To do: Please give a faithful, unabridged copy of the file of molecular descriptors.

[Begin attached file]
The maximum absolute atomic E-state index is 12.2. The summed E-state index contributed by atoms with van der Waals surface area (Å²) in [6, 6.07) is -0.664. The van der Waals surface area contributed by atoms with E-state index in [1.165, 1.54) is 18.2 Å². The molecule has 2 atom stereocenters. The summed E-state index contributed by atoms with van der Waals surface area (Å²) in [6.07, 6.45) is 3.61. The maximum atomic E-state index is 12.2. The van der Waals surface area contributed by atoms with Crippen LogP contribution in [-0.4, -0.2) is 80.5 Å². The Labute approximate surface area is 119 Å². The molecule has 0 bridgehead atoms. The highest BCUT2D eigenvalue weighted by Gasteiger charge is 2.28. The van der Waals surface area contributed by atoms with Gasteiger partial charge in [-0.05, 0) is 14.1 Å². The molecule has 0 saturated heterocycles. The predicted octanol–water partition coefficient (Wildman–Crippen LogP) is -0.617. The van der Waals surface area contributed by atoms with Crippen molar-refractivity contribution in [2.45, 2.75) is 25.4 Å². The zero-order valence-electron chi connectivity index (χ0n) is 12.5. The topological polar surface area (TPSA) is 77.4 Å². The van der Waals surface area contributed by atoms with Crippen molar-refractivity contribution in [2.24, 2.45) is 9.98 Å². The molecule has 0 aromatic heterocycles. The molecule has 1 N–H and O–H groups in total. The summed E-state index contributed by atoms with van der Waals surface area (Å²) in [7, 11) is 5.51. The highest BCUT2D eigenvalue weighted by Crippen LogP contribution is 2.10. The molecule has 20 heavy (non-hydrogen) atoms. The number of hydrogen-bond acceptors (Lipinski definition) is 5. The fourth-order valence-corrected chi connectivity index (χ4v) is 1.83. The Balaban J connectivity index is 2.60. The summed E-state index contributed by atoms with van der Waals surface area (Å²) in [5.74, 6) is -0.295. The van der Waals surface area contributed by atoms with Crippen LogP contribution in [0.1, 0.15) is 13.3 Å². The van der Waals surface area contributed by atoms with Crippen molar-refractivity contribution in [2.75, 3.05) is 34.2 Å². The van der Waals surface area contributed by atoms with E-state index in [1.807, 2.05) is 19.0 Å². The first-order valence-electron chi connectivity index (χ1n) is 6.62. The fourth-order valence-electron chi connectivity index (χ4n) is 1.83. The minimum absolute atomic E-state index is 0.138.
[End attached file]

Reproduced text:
The maximum absolute atomic E-state index is 12.2. The summed E-state index contributed by atoms with van der Waals surface area (Å²) in [6, 6.07) is -0.664. The van der Waals surface area contributed by atoms with E-state index in [1.165, 1.54) is 18.2 Å². The molecule has 2 atom stereocenters. The summed E-state index contributed by atoms with van der Waals surface area (Å²) in [6.07, 6.45) is 3.61. The maximum atomic E-state index is 12.2. The van der Waals surface area contributed by atoms with Crippen LogP contribution in [-0.4, -0.2) is 80.5 Å². The Labute approximate surface area is 119 Å². The molecule has 0 bridgehead atoms. The highest BCUT2D eigenvalue weighted by Gasteiger charge is 2.28. The van der Waals surface area contributed by atoms with Gasteiger partial charge in [-0.05, 0) is 14.1 Å². The molecule has 0 saturated heterocycles. The predicted octanol–water partition coefficient (Wildman–Crippen LogP) is -0.617. The van der Waals surface area contributed by atoms with Crippen molar-refractivity contribution in [2.45, 2.75) is 25.4 Å². The zero-order valence-electron chi connectivity index (χ0n) is 12.5. The topological polar surface area (TPSA) is 77.4 Å². The van der Waals surface area contributed by atoms with Crippen molar-refractivity contribution in [2.24, 2.45) is 9.98 Å². The molecule has 0 aromatic heterocycles. The molecule has 1 N–H and O–H groups in total. The summed E-state index contributed by atoms with van der Waals surface area (Å²) in [7, 11) is 5.51. The highest BCUT2D eigenvalue weighted by Crippen LogP contribution is 2.10. The molecule has 20 heavy (non-hydrogen) atoms. The number of hydrogen-bond acceptors (Lipinski definition) is 5. The fourth-order valence-corrected chi connectivity index (χ4v) is 1.83. The Balaban J connectivity index is 2.60. The summed E-state index contributed by atoms with van der Waals surface area (Å²) in [5.74, 6) is -0.295. The van der Waals surface area contributed by atoms with Crippen LogP contribution in [0.1, 0.15) is 13.3 Å². The van der Waals surface area contributed by atoms with Crippen molar-refractivity contribution in [2.75, 3.05) is 34.2 Å². The van der Waals surface area contributed by atoms with E-state index in [1.807, 2.05) is 19.0 Å². The first-order valence-electron chi connectivity index (χ1n) is 6.62. The fourth-order valence-electron chi connectivity index (χ4n) is 1.83. The minimum absolute atomic E-state index is 0.138.